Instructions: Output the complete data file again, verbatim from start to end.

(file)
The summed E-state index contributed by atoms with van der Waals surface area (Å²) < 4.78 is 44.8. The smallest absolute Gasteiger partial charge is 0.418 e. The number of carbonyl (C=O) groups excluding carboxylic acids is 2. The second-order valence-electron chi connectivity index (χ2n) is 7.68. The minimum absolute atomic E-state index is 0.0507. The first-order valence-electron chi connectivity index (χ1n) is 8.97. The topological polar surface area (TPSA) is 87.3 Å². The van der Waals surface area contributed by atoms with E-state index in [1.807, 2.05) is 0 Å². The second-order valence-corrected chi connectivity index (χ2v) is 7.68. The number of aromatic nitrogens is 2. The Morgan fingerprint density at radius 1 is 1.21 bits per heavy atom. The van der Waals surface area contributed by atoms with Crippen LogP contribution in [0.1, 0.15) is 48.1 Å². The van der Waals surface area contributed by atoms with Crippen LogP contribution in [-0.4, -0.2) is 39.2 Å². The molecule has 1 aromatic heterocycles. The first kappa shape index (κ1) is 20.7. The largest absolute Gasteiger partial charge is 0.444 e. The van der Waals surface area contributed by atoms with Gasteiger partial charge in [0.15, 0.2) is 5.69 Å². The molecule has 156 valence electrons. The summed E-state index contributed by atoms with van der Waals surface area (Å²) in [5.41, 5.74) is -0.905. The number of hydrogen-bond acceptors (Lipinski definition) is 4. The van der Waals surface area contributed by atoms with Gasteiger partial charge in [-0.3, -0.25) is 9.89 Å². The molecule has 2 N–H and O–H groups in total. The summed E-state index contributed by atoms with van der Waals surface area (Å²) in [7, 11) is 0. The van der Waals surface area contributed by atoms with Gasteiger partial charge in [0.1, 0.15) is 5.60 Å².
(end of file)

The summed E-state index contributed by atoms with van der Waals surface area (Å²) < 4.78 is 44.8. The smallest absolute Gasteiger partial charge is 0.418 e. The number of carbonyl (C=O) groups excluding carboxylic acids is 2. The second-order valence-electron chi connectivity index (χ2n) is 7.68. The minimum absolute atomic E-state index is 0.0507. The first-order valence-electron chi connectivity index (χ1n) is 8.97. The topological polar surface area (TPSA) is 87.3 Å². The van der Waals surface area contributed by atoms with E-state index in [1.807, 2.05) is 0 Å². The second-order valence-corrected chi connectivity index (χ2v) is 7.68. The number of aromatic nitrogens is 2. The Morgan fingerprint density at radius 1 is 1.21 bits per heavy atom. The van der Waals surface area contributed by atoms with Crippen LogP contribution in [0.1, 0.15) is 48.1 Å². The van der Waals surface area contributed by atoms with Crippen LogP contribution in [-0.4, -0.2) is 39.2 Å². The molecule has 1 aromatic heterocycles. The first kappa shape index (κ1) is 20.7. The largest absolute Gasteiger partial charge is 0.444 e. The van der Waals surface area contributed by atoms with Gasteiger partial charge in [0.15, 0.2) is 5.69 Å². The molecule has 156 valence electrons. The summed E-state index contributed by atoms with van der Waals surface area (Å²) in [5.41, 5.74) is -0.905. The number of hydrogen-bond acceptors (Lipinski definition) is 4. The van der Waals surface area contributed by atoms with Gasteiger partial charge in [-0.3, -0.25) is 9.89 Å². The molecule has 2 N–H and O–H groups in total. The summed E-state index contributed by atoms with van der Waals surface area (Å²) in [7, 11) is 0. The van der Waals surface area contributed by atoms with Gasteiger partial charge in [0.1, 0.15) is 5.60 Å².